Saturday, April 4, 2009

Dirty Moves review

As denizens of a vibrant and eclectic music scene that hinges around the Shape Shoppe recording space on Chicago’s near South side, Chandeliers hail from the same community that includes the inventive Chi-town entities Icy Demons, Bronze, Killer Whales, Bird Names, and Mahjongg. With their 2008 debut The Thrush, the band introduced audiences to their own brand of keyboard-heavy dance rock -- a sound that twisted and shifted through an array of styles and compelling rhythms and proved that the band had a lot of tricks up its collective sleeve.

While listeners might’ve thought they’d gotten a fix on Chandeliers from what The Thrush had to offer, it now seems that we were only getting small part of the picture. The group’s new “mixtape” release, Dirty Moves, offers an extended look at the multi-faceted creative energy that filters into the group’s music.

Selected from a backlog of practice tapes that span the group’s four-year history, Dirty Moves not only charts the band’s evolution, but also displays their stunning artistic flexibility. Over the course of 33 tracks, we hear Chandeliers digging deep into groove mode, all the while engaging in the sort of open-eared improvisational interplay that fuels the band’s music, as melodic motifs get bounced around and the beat gets taken in unexpected and delightful directions. Over the course of 33 tracks, the group snakes all over the musical map and brilliantly runs through a diverse array of styles. From middle eastern synth-pop to Congotronic clatter, electro and 21st century techno-funk, plus a few slips in cinematic mode and a couple of brief sojourns into celestial realms.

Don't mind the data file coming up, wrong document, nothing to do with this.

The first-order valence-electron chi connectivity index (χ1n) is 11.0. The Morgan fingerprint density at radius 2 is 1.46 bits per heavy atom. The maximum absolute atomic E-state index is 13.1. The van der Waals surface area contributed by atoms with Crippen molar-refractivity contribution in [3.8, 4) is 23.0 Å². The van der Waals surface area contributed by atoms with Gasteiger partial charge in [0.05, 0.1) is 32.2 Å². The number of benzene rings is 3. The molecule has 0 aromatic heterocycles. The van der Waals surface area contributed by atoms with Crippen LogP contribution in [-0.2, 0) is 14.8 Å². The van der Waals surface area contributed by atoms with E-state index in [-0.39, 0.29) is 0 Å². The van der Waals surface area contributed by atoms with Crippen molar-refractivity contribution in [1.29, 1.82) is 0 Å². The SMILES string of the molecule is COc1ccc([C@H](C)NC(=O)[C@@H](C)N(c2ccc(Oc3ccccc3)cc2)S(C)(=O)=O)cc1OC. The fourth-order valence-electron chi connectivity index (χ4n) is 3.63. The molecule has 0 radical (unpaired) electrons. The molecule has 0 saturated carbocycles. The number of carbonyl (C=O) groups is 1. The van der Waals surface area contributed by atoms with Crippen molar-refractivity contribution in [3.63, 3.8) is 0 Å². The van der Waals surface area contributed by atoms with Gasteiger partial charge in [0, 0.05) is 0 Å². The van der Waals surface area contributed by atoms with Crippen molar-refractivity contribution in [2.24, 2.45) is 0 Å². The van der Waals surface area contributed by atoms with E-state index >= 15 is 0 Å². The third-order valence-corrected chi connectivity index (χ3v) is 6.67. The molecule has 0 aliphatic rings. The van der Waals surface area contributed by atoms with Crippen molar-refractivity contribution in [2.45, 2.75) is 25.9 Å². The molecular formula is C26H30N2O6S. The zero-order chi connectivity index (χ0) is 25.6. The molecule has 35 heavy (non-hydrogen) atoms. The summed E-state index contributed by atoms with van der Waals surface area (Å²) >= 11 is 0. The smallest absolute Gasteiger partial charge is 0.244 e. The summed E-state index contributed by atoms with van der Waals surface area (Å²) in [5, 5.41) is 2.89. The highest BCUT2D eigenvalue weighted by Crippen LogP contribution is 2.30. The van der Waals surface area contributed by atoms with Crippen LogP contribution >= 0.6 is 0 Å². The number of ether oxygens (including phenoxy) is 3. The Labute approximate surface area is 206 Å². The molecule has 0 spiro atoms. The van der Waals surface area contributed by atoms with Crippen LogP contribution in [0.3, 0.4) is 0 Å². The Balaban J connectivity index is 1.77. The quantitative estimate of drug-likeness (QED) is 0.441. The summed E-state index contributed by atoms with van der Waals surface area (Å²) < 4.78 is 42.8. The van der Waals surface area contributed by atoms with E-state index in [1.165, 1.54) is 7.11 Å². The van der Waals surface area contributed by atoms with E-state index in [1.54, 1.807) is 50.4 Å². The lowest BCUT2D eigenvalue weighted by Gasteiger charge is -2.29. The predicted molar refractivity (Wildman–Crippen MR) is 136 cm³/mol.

Now available on Cassette and LP via the HBSP-2X label, Dirty Moves reveals the working processes of a group that’s percolating with ideas and restlessly pursuing possibilities. Tight on the one hand and loose on the other, occasionally gritty but consistently crafty -- those are the sort of moves (“dirty” and otherwise) that Chandeliers can call their own.

-- Graham Sanford